Files Show Chicago Archdiocese Hid Decades Of Child Sex Abuse

After a 13-year-old boy reported in 1979 that a priest raped him and later threatened him at gunpoint to keep quiet, the Archdiocese of Chicago assured the boy’s parents that although the cleric avoided prosecution, he would receive treatment and have no further contact with minors.

But the Rev. William Cloutier, who already had been accused of molesting other children, was returned to ministry a year later and accused of more abuse before he resigned in 1993, two years after the boy’s parents filed a lawsuit. Officials took no action against Cloutier over his earliest transgressions because he “sounded repentant,” according to internal archdiocese documents released Tuesday that show how the archdiocese tried to contain a mounting scandal over child sexual abuse.

RELATED: Read The Documents | Documents By Priest

For decades, those at the highest levels of the nation’s third-largest archdiocese moved accused priests from parish to parish while hiding the clerics’ histories from the public. The documents, released through settlements between attorneys for the archdiocese and victims, describe how the late Cardinals John Cody and Joseph Bernardin often approved the reassignments. The archdiocese removed some priests from ministry, but often years or decades after the clergy were known to have molested children.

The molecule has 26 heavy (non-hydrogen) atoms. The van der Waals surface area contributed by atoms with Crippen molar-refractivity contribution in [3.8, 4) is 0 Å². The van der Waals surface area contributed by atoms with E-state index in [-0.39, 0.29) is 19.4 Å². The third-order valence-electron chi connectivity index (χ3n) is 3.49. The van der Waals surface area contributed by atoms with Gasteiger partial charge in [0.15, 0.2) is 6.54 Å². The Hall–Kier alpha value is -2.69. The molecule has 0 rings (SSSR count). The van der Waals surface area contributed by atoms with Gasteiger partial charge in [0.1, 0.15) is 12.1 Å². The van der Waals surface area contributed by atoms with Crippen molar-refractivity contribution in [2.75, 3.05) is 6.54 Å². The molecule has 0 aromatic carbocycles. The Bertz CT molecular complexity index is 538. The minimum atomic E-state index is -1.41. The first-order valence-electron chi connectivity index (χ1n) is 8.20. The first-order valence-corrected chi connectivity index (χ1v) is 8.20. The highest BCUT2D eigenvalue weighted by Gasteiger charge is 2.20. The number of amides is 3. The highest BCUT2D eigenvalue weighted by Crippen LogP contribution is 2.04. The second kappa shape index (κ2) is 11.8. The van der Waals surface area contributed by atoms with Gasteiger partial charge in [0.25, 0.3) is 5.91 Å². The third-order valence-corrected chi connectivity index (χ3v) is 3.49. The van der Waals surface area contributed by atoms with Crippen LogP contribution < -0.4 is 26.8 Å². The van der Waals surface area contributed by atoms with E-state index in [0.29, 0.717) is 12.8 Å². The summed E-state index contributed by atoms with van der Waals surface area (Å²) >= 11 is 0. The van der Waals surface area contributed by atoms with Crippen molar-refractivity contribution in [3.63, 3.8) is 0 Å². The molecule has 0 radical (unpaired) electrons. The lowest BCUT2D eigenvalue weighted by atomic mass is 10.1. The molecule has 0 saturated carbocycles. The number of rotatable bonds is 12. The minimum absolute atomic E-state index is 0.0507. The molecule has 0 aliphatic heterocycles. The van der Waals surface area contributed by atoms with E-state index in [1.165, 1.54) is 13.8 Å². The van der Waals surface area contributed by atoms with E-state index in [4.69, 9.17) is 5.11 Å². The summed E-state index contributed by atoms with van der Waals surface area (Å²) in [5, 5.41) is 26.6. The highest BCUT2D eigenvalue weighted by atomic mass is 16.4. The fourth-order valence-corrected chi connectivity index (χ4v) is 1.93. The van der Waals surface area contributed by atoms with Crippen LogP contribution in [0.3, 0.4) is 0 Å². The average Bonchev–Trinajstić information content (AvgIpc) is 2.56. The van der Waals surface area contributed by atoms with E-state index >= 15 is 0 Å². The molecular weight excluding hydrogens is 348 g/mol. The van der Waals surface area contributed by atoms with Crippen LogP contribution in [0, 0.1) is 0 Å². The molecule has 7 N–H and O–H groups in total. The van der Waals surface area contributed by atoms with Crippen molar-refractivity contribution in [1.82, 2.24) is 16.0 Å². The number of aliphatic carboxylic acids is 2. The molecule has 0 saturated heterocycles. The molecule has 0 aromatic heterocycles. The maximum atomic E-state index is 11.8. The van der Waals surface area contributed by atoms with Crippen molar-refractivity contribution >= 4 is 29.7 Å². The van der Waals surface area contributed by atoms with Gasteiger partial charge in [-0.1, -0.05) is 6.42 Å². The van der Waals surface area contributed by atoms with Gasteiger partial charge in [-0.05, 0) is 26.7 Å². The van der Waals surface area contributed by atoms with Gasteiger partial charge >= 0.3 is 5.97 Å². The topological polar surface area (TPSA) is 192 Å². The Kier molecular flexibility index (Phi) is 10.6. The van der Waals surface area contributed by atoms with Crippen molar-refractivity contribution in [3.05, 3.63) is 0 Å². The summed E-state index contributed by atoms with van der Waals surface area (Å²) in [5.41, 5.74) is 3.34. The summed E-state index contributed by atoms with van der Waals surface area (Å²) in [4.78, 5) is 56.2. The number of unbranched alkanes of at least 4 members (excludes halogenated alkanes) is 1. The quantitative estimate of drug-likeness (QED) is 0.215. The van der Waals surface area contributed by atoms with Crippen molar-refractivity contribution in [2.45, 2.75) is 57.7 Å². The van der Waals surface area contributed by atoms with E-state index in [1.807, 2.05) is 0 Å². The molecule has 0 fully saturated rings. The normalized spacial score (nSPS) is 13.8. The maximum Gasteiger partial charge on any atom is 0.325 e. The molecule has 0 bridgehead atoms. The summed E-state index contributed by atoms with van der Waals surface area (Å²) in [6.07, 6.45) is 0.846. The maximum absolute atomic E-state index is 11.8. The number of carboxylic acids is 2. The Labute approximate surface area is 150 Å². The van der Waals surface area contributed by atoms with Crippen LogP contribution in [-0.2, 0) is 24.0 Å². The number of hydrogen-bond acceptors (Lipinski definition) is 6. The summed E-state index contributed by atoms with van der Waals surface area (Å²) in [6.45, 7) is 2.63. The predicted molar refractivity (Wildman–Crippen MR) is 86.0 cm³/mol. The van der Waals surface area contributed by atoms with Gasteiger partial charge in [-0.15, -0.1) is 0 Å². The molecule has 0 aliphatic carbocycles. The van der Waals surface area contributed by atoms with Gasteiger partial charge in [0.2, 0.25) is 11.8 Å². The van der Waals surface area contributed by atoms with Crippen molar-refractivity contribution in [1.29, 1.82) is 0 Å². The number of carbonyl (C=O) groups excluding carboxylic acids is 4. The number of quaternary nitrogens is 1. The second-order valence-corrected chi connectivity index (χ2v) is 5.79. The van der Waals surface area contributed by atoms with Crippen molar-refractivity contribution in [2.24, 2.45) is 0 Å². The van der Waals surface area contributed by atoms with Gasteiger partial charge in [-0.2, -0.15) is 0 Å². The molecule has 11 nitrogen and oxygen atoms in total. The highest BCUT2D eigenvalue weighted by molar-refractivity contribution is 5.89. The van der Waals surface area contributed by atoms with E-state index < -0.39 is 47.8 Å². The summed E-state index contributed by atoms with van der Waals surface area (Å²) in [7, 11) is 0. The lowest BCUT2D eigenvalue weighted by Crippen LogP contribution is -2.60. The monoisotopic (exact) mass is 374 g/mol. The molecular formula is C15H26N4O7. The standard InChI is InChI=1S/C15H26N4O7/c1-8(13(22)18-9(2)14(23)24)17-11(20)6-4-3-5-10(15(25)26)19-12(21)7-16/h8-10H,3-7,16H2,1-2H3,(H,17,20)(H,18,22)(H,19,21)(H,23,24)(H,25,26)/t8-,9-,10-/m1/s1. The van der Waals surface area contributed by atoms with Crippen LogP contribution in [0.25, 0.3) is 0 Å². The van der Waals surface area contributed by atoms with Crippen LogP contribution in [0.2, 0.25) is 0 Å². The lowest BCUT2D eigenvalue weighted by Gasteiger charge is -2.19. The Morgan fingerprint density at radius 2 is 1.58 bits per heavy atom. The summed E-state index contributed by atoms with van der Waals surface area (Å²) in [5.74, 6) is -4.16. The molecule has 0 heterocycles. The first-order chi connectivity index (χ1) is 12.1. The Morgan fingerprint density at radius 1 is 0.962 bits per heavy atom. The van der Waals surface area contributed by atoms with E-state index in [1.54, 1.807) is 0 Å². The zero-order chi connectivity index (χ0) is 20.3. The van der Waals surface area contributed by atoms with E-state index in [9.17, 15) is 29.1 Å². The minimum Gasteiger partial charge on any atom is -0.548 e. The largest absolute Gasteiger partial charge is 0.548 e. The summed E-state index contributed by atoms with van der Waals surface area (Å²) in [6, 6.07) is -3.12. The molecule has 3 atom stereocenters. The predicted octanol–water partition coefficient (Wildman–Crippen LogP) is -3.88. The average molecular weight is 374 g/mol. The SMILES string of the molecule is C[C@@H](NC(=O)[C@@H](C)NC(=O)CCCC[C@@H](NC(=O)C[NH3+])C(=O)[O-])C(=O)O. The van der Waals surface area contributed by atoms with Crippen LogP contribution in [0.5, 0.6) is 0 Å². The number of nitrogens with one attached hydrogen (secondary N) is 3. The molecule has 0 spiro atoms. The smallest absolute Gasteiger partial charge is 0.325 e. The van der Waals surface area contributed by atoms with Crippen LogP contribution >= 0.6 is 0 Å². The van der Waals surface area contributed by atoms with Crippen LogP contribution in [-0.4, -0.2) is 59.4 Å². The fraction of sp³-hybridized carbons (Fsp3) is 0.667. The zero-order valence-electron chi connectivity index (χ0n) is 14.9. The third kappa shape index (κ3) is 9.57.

While disturbing stories of clergy sexual abuse have wrenched the Roman Catholic Church across the globe, the newly released documents offer the broadest look yet into how one of its largest and most prominent American dioceses responded to the scandal.
continue at CBS Chicago

Also from JS: 
Records released Tuesday that document years of sexual abuse by priests in the Archdiocese of Chicago — and the actions and inactions of church officials over the years — include at least four sex abusers with ties to Wisconsin.

The St. Paul, Minn., law firm of Jeffrey Anderson made public 6,000 pages of documents involving 30 priests after eight years of negotiations with church officials over how they were to be released.
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I've said before, release of these documents is absolutely the right thing to do.  The good ol' boy network has got to go.  I don't have time to follow it closely, but some of us know through the case of Fr. Alfred Kunz that the ties of abuse to +Bernardin have long been in question. 

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